Sunday 27 May 2018

Ella Higginson (1862 – 1940 ) - American

I find it very exciting to discover a WW1 female poet I have not heard of  and Ella Rhodes Higginson falls into that category.

With grateful thanks to Marielle Stockton, Research Specialist in the Library of American Western Washington University in Bellingham, Washington, USA, for her posts on Twitter, that led to the discovery of Ella Higginson and to an exchange of e-mails, to Dr. Laura Laffrado, Professor of English at Western Washington University and the Director of the Ella Higginson Recovery Project and to Debbie Cameron for reminding me to look at Twitter.

Ella was born in Kansas, the youngest of six children. Her parents were Charles Reeve Rhoads and his wife, Mary A. Rhoads.  Ella began writing poetry at an early age and had one of her poems – “Dreams of the Past” -  published in  “The Oregon City” newspaper in 1875.

Ella Rhoads married Russell Carden Higginson. He came from a prominent family on the east coast that had established themselves during America's colonial period. Russell Carden Higginson is a cousin of Thomas Wentworth Higginson, the editor of Emily Dickinson's poetry. Ella is therefore relatec by marriage to the poet Mary Thacker Higginson, who was the wife of Thomas Wentworth Higginson.

During the First World War, Ella was a volunteer with the Bellingham Branchy of the American Red Cross and received the Red Cross Medal for her service.

“Song of the Evergreen Pine” is a poem that the Washington State Federation of Women’s Clubs asked Higginson to write for their 1915 convention. This poem appears in Ella Higginson: A Tribute, a slim volume published after her death in 1940 in which she selected many of the poems that would appear in it. This poem appears in no other books of Higginson’s.

The rivers to the ocean flow,
The sunsets burn and flee,
The stars come to the darkling sky,
The violets to the lea;
But I stay in one lone sweet place
And dream of the blue sea.

The harebell blooms and is away,
The salmon spawns and dies;
The oriole nests and is on the wing,
Calling her sweet good-bys;
But I, when blossoms and fruit are gone,
Yearn, steadfast to the skies.

I am a prayer and a praise,
A sermon and a song;
My leaf-chords thrill at the wind’s will
To nocturnes deep and strong;
Or to the sea’s far lyric melodies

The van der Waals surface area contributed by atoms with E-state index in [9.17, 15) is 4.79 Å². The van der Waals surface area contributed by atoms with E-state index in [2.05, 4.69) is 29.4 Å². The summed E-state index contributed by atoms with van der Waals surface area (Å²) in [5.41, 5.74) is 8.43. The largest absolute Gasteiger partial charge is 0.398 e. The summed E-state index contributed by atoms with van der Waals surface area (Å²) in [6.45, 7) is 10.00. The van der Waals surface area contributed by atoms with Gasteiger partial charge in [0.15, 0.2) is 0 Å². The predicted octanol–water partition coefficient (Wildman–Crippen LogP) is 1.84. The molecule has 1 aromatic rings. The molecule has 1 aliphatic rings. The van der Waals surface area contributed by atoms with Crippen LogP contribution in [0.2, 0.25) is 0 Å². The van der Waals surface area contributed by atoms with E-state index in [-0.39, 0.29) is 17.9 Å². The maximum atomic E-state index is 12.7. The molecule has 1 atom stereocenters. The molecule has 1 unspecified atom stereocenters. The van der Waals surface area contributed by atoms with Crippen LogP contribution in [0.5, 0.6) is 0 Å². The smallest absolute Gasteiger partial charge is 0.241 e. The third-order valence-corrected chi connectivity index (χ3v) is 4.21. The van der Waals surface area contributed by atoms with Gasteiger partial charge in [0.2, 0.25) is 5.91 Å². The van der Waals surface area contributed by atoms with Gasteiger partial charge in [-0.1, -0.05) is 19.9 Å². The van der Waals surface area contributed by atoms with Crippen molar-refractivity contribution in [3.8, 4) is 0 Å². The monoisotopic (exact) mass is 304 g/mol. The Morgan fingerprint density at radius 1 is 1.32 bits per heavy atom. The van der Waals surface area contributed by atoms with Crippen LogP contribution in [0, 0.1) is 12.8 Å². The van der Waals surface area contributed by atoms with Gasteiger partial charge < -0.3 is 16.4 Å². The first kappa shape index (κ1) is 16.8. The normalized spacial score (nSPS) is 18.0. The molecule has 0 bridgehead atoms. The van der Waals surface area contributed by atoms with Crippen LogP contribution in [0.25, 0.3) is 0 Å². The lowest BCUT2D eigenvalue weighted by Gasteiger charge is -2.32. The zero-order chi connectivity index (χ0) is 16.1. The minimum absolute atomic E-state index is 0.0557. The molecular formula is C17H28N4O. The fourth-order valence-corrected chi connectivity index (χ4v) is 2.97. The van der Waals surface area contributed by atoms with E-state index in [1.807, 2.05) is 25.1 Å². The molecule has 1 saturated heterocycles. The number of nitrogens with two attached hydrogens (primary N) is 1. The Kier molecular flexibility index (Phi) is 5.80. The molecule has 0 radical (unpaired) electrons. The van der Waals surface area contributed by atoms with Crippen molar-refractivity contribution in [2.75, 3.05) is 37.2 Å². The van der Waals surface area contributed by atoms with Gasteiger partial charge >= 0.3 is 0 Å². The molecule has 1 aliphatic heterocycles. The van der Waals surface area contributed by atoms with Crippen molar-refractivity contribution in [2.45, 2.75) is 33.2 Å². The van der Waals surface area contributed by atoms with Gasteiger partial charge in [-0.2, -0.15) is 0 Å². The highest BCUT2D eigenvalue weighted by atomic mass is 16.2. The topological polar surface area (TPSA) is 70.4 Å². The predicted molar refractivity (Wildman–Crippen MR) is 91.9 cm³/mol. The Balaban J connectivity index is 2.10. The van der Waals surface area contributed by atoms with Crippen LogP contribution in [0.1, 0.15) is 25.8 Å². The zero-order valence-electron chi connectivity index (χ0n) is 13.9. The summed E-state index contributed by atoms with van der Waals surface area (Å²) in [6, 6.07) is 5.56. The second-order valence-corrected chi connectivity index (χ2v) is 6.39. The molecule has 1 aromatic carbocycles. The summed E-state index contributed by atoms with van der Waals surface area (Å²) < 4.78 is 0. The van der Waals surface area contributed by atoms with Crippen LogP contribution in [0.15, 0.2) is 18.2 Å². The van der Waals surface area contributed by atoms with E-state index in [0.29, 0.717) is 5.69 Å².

They echo and prolong

When April flashing up the hill
Freshens my green attire,
I light my candle tall and pale
With holy scarlet fire—
And straight their incense mounts to God,
Pure as a soul’s desire.

My branches poise upon the air,
Like soft and living wings;
My trembling leaves the wind awakes
To a harp of emerald strings—
Or through the violet silences
A golden vesper sings.

I am a symbol and a sign . . .
Thro’ blue or rose or gray;
Thro’ rain and dark; thro’ storms of night,
Thro’ opaline lights of day—
Slowly and patiently up to God
I make my beautiful way.

“For Honor and for God” was printed on the front page of the Bellingham Herald on September 18, 1917. It was also published in a handbook of the Bellingham State Normal School, one of the state colleges for training teachers. This poem appears in no books of Higginson’s.

America, stand up! The time has come
      To blow shrill bugle-calls throughout this land.
      Drop the white flag of peace from they're firm hand,
And bid the long, wild rattle of the drum
Quicken the blood of men from shore to shore.
      Nations, on our swords gathered is no rust!
      Peace if it may be; red war if it must!
For we love peace—but we love honor more.

Fling out again o’er every battle-ship
      That old white flag with the inspired device—
      The pine-tree springing from the lowly sod
Thrilled big with prayer to its trembling tip!
      Then will the old fire melt these veins of ice,
      And we will fight—for honor and for God!

“God Has Not Spoken Yet” appears in the American Reveille in April of 1910, but in Ella Higginson: A Tribute the poem is reprinted and there it says that it was written in April of 1918. I believe that the poem was perhaps revised by Higginson and printed in a newspaper or periodical in 1918. This poem appears in no other books of Higginson’s.

God has not spoken yet!
The world’s dread horror struggles to its close;
Where France’s slopes today with blood are wet,
Next year will bloom the lily and the rose.

God has not spoken yet!
But when God speaks—whose side will God be on?
Will he the Invaders’ crimes forget,
Give night and shame, or Liberty and dawn?

God has not spoken yet—
But courage must not fail, nor faith grow weak;
To work! for Freedom’s sun must never set!
God has not spoken—but God will speak!

[under poem in type: “(Hohenzollern changed to Invaders.)—E. H.”] 

An interview with Dr. Laura Laffrado

Follow Marielle’s tweets here

The Photograph of Ella taken during the 1890s is from her Wikipedia entry (27 May 2018).